Manion said the show is a reflection of “what our parents and grandparents used to wear and we’re just bringing it back.” Deborah Strahorn, coordinator of AASA, said, “It’s is a social program and it’s supposed to be fun, but it also has some historical content to it.” Manion and Ratcliffe planned the show to profile the black history behind each era of fashion. The show revisited the fashion and the history of the Antebellum Period, The Harlem Renaissance, Civil Rights, the 1970s through the ‘90s and all the way up to the present day. The show started with host Rico Weaver, health and wellness officer of NAACP, dancing down the runway to “Flashing Lights” by Kanye West before bowing to one knee at end of the stage. Co-host Nicole White, treasurer of NAACP, followed Weaver’s entrance and ended by sitting on Weaver’s knee. The audience cheered with excitement as Weaver and White stood and announced the show. Before introducing the first era the hosts interacted with the crowd by playing music trivia. After a few songs, the audience was ready for the models The first model to grace the stage was Orsella Irambona wearing a gown from the Antebellum period. During this time period it was more respectful for women to cover themselves. The result was Irambona’s long gown, with sleeves covering her arms. Although, her dress covered a majority of her skin, embroidery and a small waistline made the gown attractive.

When moving between eras Weaver and White would give the audience a brief history. They would highlight the most important events in black history and its affect on fashion. During the intermission, Jeffonia Wynn from Norse Code Radio’s The Ebony J Show gave away a Macy’s gift card to the best-dressed female and another to the best-dressed male from the audience. Wynn announced that the winners had to compete with each other by “working the runway.” Taylor Staples wrapped up the intermission by singing Michael Jackson’s “The Way You Make Me Feel.” Before she finished, the audience was clapping along with the song. Once they had reached the present era, all 16 models displayed a sense of the fashion from the 2000s. The models took the stage by twos before lining the aisle of the audience one last time. Before leaving the hosts asked the audience to join their soul train. The energetic audience left the room through the soul train after Manion and Ratcliffe gave their thank yous to all those that helped put together a successful show. Psychology major, Sabra Dunlap fulfilled the hopes of Manion, who wanted to create something that was fun and creative. After seeing the show, Dunlap said, “I thought it was very creative.” Although Black History month is coming to an end you can follow the NKU’s branch of NAACP on Twitter or Facebook. Twitter: @NKU_NAACP. Facebook: Northern Kentucky University NAACP Unit #3853.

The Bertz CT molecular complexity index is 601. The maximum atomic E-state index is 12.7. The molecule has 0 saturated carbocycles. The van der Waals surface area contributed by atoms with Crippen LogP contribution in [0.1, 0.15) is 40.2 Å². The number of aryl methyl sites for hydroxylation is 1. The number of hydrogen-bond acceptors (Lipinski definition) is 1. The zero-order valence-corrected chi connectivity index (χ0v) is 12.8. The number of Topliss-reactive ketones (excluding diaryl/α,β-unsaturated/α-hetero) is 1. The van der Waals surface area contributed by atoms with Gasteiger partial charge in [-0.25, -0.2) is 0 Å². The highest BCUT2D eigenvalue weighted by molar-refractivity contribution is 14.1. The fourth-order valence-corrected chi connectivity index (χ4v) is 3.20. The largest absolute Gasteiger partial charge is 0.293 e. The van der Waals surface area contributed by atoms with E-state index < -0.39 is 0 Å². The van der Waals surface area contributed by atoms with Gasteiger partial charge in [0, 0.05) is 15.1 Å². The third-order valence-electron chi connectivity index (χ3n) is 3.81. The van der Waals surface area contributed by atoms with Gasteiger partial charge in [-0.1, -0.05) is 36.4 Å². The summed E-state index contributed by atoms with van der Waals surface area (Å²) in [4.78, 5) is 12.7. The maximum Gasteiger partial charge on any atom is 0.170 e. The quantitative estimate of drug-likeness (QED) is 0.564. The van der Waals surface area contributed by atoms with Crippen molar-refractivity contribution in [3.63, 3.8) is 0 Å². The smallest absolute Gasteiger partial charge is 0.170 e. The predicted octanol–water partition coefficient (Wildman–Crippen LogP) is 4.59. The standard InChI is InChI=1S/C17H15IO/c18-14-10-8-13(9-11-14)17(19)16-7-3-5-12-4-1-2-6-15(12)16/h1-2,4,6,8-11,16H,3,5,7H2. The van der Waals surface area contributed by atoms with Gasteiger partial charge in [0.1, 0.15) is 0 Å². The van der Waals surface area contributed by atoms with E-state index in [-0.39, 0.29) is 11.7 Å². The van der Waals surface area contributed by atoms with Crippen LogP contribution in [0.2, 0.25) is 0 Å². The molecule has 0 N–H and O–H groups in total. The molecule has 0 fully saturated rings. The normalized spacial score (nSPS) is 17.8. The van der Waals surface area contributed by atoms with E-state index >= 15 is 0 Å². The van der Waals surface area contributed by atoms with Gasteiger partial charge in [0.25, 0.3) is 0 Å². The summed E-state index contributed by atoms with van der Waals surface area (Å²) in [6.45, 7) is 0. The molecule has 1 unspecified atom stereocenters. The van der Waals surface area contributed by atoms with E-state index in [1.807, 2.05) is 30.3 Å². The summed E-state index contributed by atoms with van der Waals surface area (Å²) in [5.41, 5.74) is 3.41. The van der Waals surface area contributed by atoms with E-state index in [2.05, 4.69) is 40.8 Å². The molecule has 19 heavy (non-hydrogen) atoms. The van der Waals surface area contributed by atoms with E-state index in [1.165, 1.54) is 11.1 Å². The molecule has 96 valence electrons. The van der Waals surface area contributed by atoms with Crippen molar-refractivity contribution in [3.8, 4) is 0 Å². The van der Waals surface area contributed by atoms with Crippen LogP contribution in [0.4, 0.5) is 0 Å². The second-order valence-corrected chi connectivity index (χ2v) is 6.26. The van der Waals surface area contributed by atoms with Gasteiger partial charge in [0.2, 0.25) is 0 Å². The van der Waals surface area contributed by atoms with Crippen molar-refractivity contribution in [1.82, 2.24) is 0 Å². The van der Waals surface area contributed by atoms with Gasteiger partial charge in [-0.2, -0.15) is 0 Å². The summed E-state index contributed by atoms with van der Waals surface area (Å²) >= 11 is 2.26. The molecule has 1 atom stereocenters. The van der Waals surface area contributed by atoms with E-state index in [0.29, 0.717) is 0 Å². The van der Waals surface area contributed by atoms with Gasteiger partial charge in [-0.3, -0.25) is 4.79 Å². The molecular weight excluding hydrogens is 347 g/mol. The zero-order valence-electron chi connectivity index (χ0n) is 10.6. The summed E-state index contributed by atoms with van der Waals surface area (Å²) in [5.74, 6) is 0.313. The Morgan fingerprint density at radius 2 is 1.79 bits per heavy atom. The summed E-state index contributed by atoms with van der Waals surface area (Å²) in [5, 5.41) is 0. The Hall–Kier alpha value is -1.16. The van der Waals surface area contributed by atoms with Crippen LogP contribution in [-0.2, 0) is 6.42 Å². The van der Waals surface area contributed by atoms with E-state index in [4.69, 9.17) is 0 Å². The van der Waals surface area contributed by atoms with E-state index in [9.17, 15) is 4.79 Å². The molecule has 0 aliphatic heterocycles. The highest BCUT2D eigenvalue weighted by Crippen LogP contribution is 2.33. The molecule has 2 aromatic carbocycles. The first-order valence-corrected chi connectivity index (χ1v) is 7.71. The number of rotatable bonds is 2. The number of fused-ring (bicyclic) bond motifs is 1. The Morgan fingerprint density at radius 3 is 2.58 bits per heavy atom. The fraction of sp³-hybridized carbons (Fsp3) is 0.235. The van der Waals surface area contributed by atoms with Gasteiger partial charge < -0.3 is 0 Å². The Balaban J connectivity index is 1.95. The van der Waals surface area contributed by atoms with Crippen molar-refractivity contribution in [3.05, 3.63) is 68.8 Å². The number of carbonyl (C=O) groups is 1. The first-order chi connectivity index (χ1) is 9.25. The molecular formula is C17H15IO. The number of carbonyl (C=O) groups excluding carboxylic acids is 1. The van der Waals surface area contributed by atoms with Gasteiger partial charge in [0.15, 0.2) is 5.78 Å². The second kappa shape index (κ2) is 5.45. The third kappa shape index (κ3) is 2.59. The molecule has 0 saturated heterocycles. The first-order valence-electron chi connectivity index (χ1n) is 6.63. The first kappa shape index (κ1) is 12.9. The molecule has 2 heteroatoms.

Photos courtesy of Dannie Moore Students work the runway at the “Remember the Time” fashion show presented by NKU’s NAACP chapter and African-American Student Affairs Feb. 23. The theme, “Bringing it Back,” honored Black History Month and to show what African-American ancestors used to wear.

Arts & Life


February 29, 2012

Series brings new light to comm. and media Communication Dept. to host three events with experts in the field Shelby Rodgers Contributing writer The Communication Department at Northern Kentucky University will be hosting nationally known speakers through the month of March in the Griffin Hall Digitorium. These speakers will present about different aspects of communication and the media. There will be three events in March featuring experts in the field of communication. The first event will include a joint presentation by Rachel Lyon, chair of the department of communication; David Harris, managing director of Harvard Law School’s Charles Hamilton Houston Institute for Race and Justice; and Mark McPhail, dean of the University of Wisconsin-Whitewater College of Arts and Communication. The presentation is at 11 a.m. on March 1 in the Griffin Hall Digitorium. The three will be speaking about their joint research regarding Troy Davis’ 2011 execution and social media’s effect. According to Lyon, over one million people signed a petition to halt Davis’ execution. There were people all over the “blogosphere” speaking out against the execution of Davis,